The broken stone had flowers strewn about it, placed there by other visitors. Local wildflowers, the same type as those in the olive groves and overgrown pathways of the farm, with bright pedals that offset the bleached and weary stones. Money was scattered about the top of it, too. Euro coins, and bills, and older Italian currency. Small bits of jewelry and personal baubles completed the leavings.

It was an impromptu, makeshift shrine, in the heart of the ancient and ruined sanctuary for Diana Nemorensis. Someone, many someones, out there had felt compelled for whatever reason to leave trinkets and mementos and goods behind.

They had left offerings.

The event, and the coordinator’s attitude towards it, stuck with me. There were, quite obviously, people in this very modern world, visiting this very Catholic country, that felt compelled to offer the gods items of worth and value. Despite the intervening years, despite the colonization of other religious paradigms, and despite the social outrage of others, the act was there and performed. Whether it was simply because these people felt the need to do so in light of historic provenance or actual belief is ultimately unnecessary. Something made these people do this, some part of them.

The entire event stuck with me, but most especially the attitude of the guide towards the idea of a pagan restoration of Roman worship. There were, quite obviously, people in this very modern world who viewed the Gods as deserving of offering and worship.

This act has stayed with me, throughout the past few years. And I doubt I’ll ever really forget it. Obviously, in 2013, there were people in this very modern world, in a very Roman Catholic country, who viewed for whatever reason, the Gods as deserving of offering and worship. Whether it is simply because they felt the need to due so in light of historic provenance, or through actual belief is unnecessary to determine. The act is there, performed.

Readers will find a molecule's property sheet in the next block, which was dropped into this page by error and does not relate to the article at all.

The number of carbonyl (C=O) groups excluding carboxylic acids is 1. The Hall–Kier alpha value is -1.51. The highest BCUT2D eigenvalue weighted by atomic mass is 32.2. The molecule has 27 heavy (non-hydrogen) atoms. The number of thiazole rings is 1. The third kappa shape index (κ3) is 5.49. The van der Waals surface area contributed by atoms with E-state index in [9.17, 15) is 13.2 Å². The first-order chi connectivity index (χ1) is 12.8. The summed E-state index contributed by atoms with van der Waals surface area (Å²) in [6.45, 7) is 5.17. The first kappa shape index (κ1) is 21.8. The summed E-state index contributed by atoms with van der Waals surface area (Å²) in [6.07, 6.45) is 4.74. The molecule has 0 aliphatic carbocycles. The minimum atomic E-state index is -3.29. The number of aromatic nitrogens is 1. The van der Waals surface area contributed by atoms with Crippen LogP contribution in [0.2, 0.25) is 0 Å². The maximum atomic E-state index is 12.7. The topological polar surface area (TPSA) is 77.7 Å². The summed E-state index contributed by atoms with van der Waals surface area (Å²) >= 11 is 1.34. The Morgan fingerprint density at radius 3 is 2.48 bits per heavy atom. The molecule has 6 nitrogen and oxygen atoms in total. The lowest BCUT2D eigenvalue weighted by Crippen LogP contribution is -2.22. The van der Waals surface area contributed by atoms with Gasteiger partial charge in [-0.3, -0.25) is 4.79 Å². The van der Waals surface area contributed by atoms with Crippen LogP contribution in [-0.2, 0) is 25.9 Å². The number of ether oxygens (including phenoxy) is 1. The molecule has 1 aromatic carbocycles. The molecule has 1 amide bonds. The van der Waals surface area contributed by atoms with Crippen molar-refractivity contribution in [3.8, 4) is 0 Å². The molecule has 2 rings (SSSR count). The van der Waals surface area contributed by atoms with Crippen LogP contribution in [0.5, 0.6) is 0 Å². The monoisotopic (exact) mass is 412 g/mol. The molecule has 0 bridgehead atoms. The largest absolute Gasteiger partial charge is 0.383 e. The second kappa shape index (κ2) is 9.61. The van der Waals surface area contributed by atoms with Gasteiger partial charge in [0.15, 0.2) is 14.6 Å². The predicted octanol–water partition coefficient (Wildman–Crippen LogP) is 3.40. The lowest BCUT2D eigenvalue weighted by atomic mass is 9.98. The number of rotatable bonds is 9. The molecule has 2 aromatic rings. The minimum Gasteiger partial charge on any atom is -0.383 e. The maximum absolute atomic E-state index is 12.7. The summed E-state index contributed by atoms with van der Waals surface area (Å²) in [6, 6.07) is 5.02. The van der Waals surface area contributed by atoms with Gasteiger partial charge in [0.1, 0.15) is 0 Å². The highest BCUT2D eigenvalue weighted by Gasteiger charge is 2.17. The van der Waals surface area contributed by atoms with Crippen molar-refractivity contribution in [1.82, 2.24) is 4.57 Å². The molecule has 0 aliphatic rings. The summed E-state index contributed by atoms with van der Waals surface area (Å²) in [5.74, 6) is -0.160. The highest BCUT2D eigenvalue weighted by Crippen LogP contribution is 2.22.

Do ut Des in action.  Barring that, simple offering in recognition of worth and honor.

No matter the derision of the coordinator, which can be seen as an outgrowth of the traditional Western notions of religion and false-piety, there were people who felt it was worth their time and energy to leave tokens of appreciation, or supplication, or other purposes. There are people who do this, there are people who are called to this, these “stupid people” who leave their religious identity that they have grown up with to seemingly “regress” to a more “primitive”, or more “superstitious”, or more “false” religion.

It might be romanticizing of me to say, but I’d like to believe that there’s some part of us, collectively, that still feels the urge to do this because we remember. Because we yearn for something more than what we have, to connect with something different, but familiar. That we’re always going to be left wanting more when we take stock of our dominating religious paradigms, and that the myriad spirits and divinities which form the fundamental basis to worship for animists and polytheists fill that void which has left many of us empty and yearning. We, Pagans and polytheists both, are joined – innately and subconsciously – by many more people from the West than we realize.

I have seen it argued that the natural “default” programming for humanity is animism and polytheism. I’d really like to think so.

I know it feels the most natural, to me.

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~ by thelettuceman on July 14, 2016.